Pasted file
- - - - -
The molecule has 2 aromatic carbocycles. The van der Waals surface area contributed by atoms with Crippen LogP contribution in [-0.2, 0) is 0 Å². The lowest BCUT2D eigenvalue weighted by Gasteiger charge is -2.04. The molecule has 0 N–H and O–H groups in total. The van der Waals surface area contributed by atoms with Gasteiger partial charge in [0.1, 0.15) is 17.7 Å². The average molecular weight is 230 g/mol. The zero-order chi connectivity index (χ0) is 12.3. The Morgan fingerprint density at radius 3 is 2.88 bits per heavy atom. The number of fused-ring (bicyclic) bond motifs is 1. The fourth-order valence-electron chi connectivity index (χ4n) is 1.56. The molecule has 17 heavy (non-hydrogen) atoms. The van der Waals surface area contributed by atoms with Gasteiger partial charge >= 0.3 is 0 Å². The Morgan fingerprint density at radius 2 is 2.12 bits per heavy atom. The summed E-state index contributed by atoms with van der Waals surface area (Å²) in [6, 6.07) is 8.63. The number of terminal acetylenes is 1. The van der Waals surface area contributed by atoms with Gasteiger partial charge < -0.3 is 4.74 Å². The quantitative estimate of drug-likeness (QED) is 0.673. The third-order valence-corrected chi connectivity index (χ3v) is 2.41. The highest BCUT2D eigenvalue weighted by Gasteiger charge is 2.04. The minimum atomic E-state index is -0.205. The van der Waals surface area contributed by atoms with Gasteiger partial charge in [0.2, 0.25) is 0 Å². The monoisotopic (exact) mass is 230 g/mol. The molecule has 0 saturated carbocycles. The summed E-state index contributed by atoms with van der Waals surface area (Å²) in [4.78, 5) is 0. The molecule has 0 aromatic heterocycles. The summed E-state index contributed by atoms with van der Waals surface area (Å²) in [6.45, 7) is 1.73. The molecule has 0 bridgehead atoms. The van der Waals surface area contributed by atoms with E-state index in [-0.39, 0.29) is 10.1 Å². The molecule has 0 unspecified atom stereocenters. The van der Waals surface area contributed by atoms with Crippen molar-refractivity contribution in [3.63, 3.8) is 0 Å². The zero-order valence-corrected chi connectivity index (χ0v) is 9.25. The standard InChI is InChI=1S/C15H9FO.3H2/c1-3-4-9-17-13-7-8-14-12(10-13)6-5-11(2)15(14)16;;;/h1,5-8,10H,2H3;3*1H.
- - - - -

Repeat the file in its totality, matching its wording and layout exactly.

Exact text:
The molecule has 2 aromatic carbocycles. The van der Waals surface area contributed by atoms with Crippen LogP contribution in [-0.2, 0) is 0 Å². The lowest BCUT2D eigenvalue weighted by Gasteiger charge is -2.04. The molecule has 0 N–H and O–H groups in total. The van der Waals surface area contributed by atoms with Gasteiger partial charge in [0.1, 0.15) is 17.7 Å². The average molecular weight is 230 g/mol. The zero-order chi connectivity index (χ0) is 12.3. The Morgan fingerprint density at radius 3 is 2.88 bits per heavy atom. The number of fused-ring (bicyclic) bond motifs is 1. The fourth-order valence-electron chi connectivity index (χ4n) is 1.56. The molecule has 17 heavy (non-hydrogen) atoms. The van der Waals surface area contributed by atoms with Gasteiger partial charge >= 0.3 is 0 Å². The Morgan fingerprint density at radius 2 is 2.12 bits per heavy atom. The summed E-state index contributed by atoms with van der Waals surface area (Å²) in [6, 6.07) is 8.63. The number of terminal acetylenes is 1. The van der Waals surface area contributed by atoms with Gasteiger partial charge < -0.3 is 4.74 Å². The quantitative estimate of drug-likeness (QED) is 0.673. The third-order valence-corrected chi connectivity index (χ3v) is 2.41. The highest BCUT2D eigenvalue weighted by Gasteiger charge is 2.04. The minimum atomic E-state index is -0.205. The van der Waals surface area contributed by atoms with Gasteiger partial charge in [0.2, 0.25) is 0 Å². The monoisotopic (exact) mass is 230 g/mol. The molecule has 0 saturated carbocycles. The summed E-state index contributed by atoms with van der Waals surface area (Å²) in [4.78, 5) is 0. The molecule has 0 aromatic heterocycles. The summed E-state index contributed by atoms with van der Waals surface area (Å²) in [6.45, 7) is 1.73. The molecule has 0 bridgehead atoms. The van der Waals surface area contributed by atoms with E-state index in [-0.39, 0.29) is 10.1 Å². The molecule has 0 unspecified atom stereocenters. The van der Waals surface area contributed by atoms with Crippen molar-refractivity contribution in [3.63, 3.8) is 0 Å². The zero-order valence-corrected chi connectivity index (χ0v) is 9.25. The standard InChI is InChI=1S/C15H9FO.3H2/c1-3-4-9-17-13-7-8-14-12(10-13)6-5-11(2)15(14)16;;;/h1,5-8,10H,2H3;3*1H.